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Shanti Kumar ’17 with farmers she interviewed for her thesis while studying abroad in Toliara, Madagascar.

International relations minor sets graduates on global paths

Blair Lapres ’09 is an economist at the World Bank, working on private sector development with governments across the globe, from west Africa to parts of central Asia.

Tony Zhou ’19 worked in Zambia through the Fulbright U.S. Student Program. Now he’s based in Khartoum, Sudan, with the Darfur Women Action Group, a women-led NGO for survivors of the Darfur genocide.

Ashni Verma ’21, an industrial and labor relations major, is heading to a job as an analyst at the U.S. Government Accountability Office after graduation. These are just three of more than 400 undergraduates who have earned an international relations minor at Cornell.

Launched in 1996 and supervised by the Mario Einaudi Center for International Studies, the minor immerses students in world politics, economics, history, languages and cultures. International relations is one of eight undergraduate and graduate minors based in the Einaudi Center.

Enrolled students are encouraged to explore global experiences during their time at Cornell – and like Lapres, Zhou and Verma, many graduates go on to pursue internationally minded careers, both abroad and in the United States.

Ashni Verma ’21 and Lissie Elorza ’20 at an ActionAid Zambia office in Lusaka, where they presented a research paper in 2019.

“As one of the first interdisciplinary minors established at Cornell, the international relations minor has a long tradition of preparing students for careers in international affairs, ranging from the Foreign Service to international law and business to NGOs,” said Christopher Way, the minor’s faculty director and associate professor of government in the College of Arts and Sciences.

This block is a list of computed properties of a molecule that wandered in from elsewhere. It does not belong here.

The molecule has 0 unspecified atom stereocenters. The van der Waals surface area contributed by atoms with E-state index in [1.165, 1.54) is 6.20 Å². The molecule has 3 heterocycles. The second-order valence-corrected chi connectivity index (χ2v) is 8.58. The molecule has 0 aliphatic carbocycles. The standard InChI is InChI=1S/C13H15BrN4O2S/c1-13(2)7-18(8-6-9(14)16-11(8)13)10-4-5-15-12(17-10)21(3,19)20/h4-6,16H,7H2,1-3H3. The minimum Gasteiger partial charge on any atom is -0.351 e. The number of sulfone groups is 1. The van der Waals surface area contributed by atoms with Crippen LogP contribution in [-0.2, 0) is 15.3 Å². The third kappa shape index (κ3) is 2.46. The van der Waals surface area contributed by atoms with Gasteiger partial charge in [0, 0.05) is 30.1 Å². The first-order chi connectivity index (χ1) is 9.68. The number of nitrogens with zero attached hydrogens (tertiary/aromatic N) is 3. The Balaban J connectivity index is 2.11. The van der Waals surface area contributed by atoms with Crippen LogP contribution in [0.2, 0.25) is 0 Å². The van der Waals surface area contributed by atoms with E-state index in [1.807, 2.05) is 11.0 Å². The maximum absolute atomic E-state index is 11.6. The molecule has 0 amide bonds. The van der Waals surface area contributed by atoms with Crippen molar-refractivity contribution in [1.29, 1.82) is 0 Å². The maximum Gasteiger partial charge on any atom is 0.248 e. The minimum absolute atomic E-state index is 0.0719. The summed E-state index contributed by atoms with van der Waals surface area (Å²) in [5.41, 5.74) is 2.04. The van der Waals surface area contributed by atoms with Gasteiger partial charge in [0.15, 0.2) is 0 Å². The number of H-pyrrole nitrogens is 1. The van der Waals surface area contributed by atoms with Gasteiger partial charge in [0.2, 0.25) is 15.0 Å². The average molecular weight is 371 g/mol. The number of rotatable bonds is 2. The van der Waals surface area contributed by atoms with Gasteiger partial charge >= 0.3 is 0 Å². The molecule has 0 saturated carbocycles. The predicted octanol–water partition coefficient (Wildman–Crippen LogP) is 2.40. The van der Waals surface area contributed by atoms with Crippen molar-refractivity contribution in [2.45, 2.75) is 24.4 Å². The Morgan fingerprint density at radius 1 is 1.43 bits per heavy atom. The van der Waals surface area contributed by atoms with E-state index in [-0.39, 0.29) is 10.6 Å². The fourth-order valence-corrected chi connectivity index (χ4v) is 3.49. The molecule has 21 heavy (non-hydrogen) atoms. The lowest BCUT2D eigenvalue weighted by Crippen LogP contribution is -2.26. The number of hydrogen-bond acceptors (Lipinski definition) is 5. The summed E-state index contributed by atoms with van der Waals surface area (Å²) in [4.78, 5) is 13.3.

Saara Shanti Kumar ’17 was an international agriculture and rural development major and international relations minor. Now she is a Schwarzman Scholar wrapping up her Tsinghua University master’s program in global development remotely from Thailand, since China’s borders remain tightly sealed.

At Cornell, Kumar chose learning experiences that sent her around the world, studying abroad in Madagascar and working as an intern with the United Nations Food and Agriculture Organization in Gabon and a member of a Student Multidisciplinary Applied Research Team (SMART) in Colombia.

“I wanted to do anything and everything that was related to international relations and studies at Cornell, so I naturally gravitated toward the minor,” said Kumar. These experiences helped her gain the confidence of future employers, leading to positions in Trinidad and Tobago, Burkina Faso, India and Guatemala.

The international relations minor enables students to weave an international perspective into any field of study, which is precisely what Lapres did. In 2008, Lapres cofounded the ILR Global Affairs Club, bringing together his ILR major and passion for international relations.

When Lapres joined the World Bank’s South Asia regional department for agriculture after graduation, he immediately applied perspectives he learned in IARD 4020: Agriculture in Developing Nations, which gives students practical field experience during an immersive trip to India or Myanmar.

Tony Zhou ’19 with Georges Batoussi ’19 at Lake Bangweulu in Zambia.

Cornell connections sometimes continue in distant places. During a recent two-year posting in Croatia, Lapres heard a familiar voice outside his office: it was his former IRM professor, David Lee, in the country to work on a project with the World Bank’s agriculture team. After crossing paths in 2018, the pair collaborated on a short-term project analyzing opportunities for agricultural development in Croatia.

Einaudi’s minor has earned a name among entering students, as well. Both Verma and Zhou applied to Cornell with their sights already set on the program. Zhou says the international relations minor was a stepping-stone to his work in international contexts.

“I think, living in the 21st century, no matter what discipline or field you choose, you have to engage with the rest of the world. We need to be engaged as a part of the global community and the best way to do so is to learn,” he said.

Priya Pradhan ’22 is a writing intern for Global Cornell.

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